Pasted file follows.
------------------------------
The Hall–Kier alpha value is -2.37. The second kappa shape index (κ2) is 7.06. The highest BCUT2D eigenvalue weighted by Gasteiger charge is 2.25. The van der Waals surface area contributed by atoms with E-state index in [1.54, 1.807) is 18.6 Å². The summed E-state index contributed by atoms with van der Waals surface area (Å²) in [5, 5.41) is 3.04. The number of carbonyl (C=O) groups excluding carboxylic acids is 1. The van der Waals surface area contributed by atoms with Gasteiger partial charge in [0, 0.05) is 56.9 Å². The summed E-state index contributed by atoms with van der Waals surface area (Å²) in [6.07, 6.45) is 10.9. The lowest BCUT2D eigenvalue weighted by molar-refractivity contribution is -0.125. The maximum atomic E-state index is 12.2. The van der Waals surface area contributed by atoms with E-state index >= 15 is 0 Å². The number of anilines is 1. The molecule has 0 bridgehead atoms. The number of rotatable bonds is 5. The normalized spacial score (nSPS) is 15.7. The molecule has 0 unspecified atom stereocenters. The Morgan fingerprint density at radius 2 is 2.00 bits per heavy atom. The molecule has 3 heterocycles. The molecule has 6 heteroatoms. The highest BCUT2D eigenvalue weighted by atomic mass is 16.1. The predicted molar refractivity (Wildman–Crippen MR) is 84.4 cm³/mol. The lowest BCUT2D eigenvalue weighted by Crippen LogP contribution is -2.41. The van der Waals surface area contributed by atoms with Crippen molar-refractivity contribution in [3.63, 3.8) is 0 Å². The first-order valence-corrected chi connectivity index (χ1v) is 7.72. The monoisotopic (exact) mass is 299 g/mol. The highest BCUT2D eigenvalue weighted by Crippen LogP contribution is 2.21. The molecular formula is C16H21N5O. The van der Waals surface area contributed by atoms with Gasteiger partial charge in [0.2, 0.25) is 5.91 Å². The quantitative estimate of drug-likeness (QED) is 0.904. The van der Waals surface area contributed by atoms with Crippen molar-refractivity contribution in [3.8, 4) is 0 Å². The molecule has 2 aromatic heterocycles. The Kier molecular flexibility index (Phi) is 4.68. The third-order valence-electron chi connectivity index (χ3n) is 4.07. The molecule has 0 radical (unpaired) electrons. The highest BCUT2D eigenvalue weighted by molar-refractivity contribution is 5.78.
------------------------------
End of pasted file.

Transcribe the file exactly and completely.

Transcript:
The Hall–Kier alpha value is -2.37. The second kappa shape index (κ2) is 7.06. The highest BCUT2D eigenvalue weighted by Gasteiger charge is 2.25. The van der Waals surface area contributed by atoms with E-state index in [1.54, 1.807) is 18.6 Å². The summed E-state index contributed by atoms with van der Waals surface area (Å²) in [5, 5.41) is 3.04. The number of carbonyl (C=O) groups excluding carboxylic acids is 1. The van der Waals surface area contributed by atoms with Gasteiger partial charge in [0, 0.05) is 56.9 Å². The summed E-state index contributed by atoms with van der Waals surface area (Å²) in [6.07, 6.45) is 10.9. The lowest BCUT2D eigenvalue weighted by molar-refractivity contribution is -0.125. The maximum atomic E-state index is 12.2. The van der Waals surface area contributed by atoms with E-state index >= 15 is 0 Å². The number of anilines is 1. The molecule has 0 bridgehead atoms. The number of rotatable bonds is 5. The normalized spacial score (nSPS) is 15.7. The molecule has 0 unspecified atom stereocenters. The Morgan fingerprint density at radius 2 is 2.00 bits per heavy atom. The molecule has 3 heterocycles. The molecule has 6 heteroatoms. The highest BCUT2D eigenvalue weighted by atomic mass is 16.1. The predicted molar refractivity (Wildman–Crippen MR) is 84.4 cm³/mol. The lowest BCUT2D eigenvalue weighted by Crippen LogP contribution is -2.41. The van der Waals surface area contributed by atoms with Crippen molar-refractivity contribution in [3.63, 3.8) is 0 Å². The first-order valence-corrected chi connectivity index (χ1v) is 7.72. The monoisotopic (exact) mass is 299 g/mol. The highest BCUT2D eigenvalue weighted by Crippen LogP contribution is 2.21. The molecular formula is C16H21N5O. The van der Waals surface area contributed by atoms with Gasteiger partial charge in [0.2, 0.25) is 5.91 Å². The quantitative estimate of drug-likeness (QED) is 0.904. The van der Waals surface area contributed by atoms with Crippen molar-refractivity contribution in [3.8, 4) is 0 Å². The molecule has 2 aromatic heterocycles. The Kier molecular flexibility index (Phi) is 4.68. The third-order valence-electron chi connectivity index (χ3n) is 4.07. The molecule has 0 radical (unpaired) electrons. The highest BCUT2D eigenvalue weighted by molar-refractivity contribution is 5.78.